Download EECS 560 Notes Chapter 8 Disjoint Set ADT

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Transcript
Chapter 8--Disjoint Set ADT
The disjoint set ADT is an efficient data structure to solve the
equivalence problem.
An equivalence relation R on a set S satisfies three properties:
1.
2.
3.
Section 8.2 The Dynamic Equivalence Problem
equivalence class
data structure -- disjoint set ADT.
operations
The union/find algorithm
The algorithm must operate on-line
Two strategies
A fast find operation
Section 8.3
Figure 1
:
1
2
3
4
5
6
7
8
3
8
5
7
5
8
Union operations
5
2
Figure 2
Union operations
Result of union(6, 4) on the set in figure 2:
Figure 3
Section 8.4 Smart Union Algorithms
union by height
Section 8.5 Path Compression
Example of path compression
Now, after find(2) the result is:
Other operations:
Skip lists
Motivation:
Skip Lists (continued)
Inserting 30 into the list
Generating nodes for skip lists
Algorithm is taken from Lewis and Denenberg's Data Structures &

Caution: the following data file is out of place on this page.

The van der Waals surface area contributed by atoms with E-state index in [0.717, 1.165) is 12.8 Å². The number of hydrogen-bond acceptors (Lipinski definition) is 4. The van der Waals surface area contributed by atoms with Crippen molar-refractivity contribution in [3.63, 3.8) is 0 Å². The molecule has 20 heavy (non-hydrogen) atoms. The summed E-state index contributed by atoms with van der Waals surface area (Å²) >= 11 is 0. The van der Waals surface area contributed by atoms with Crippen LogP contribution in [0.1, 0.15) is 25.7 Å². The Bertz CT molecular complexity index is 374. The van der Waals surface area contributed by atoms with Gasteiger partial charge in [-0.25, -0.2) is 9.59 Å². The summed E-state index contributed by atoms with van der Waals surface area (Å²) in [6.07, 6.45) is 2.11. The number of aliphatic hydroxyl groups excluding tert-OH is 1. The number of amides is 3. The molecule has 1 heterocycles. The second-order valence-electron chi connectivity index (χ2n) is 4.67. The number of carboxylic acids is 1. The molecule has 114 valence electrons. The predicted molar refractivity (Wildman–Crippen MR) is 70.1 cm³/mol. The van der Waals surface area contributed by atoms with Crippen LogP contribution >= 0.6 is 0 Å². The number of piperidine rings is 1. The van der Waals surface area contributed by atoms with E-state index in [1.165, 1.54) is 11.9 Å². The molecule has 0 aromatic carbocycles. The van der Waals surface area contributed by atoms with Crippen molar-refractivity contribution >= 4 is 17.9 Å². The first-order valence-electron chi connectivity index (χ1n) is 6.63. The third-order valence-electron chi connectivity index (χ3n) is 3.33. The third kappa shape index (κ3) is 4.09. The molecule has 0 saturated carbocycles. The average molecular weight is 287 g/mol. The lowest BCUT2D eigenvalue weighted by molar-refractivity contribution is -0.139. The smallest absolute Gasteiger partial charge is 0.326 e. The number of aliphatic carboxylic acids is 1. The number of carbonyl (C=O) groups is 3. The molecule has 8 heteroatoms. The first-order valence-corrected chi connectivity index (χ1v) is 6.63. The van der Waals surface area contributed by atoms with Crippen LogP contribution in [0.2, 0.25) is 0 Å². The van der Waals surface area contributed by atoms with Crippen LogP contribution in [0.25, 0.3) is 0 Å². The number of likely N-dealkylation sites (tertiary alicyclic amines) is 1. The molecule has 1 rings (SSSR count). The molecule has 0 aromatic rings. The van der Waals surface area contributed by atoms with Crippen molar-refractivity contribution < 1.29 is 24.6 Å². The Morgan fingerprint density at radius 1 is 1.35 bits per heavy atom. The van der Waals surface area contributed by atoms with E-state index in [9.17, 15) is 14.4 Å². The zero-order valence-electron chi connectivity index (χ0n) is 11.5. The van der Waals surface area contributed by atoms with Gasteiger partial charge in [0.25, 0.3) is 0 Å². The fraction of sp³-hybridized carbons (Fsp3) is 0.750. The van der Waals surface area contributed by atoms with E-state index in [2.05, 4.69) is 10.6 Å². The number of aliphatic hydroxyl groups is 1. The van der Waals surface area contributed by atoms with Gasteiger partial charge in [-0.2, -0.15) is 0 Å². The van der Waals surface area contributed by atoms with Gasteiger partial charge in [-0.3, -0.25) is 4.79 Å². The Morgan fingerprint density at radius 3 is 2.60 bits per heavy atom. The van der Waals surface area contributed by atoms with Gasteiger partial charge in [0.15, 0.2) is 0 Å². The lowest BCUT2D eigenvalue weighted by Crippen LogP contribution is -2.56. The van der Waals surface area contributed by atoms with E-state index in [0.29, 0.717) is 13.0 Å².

Their Algorithms
function RandomLevel(): integer
// Produce a random level between 0 and MaxLevel
v0
while Rand() < 1/2 and v < MaxLevel do v  v+ 1
return v
The find operation on a skip list
Advantages and disadvantages of skip lists
Huffman Codes
Suppose the following bit strings are the codes to w, x, y and z:
w
00
x y
101 10
z
110
Consider the string 10110.
Consider instead the following code for the same four characters:
w
0
x
y z
100 101 11
Then the message 01100110101100 decodes as
Building Huffman Codes
Methodology:
Huffman Code Example
letter:
frequency:
E
50
T
40
A
30
O
25
I
20
N
15
I
N
Then we have the following codes:
letter:
code:
E
T
A
O
Huffman(C)
n  |C|
QC
for i  1 to n – 1
create a new node z
left[z]  x where x is obtained by a deletemin(Q)
right[z]  y where y is obtained by a deletmin(Q)
freq[z]  freq[x] + freq[y]
insert(Q, z)
return(deletemin(Q)) // the root of the tree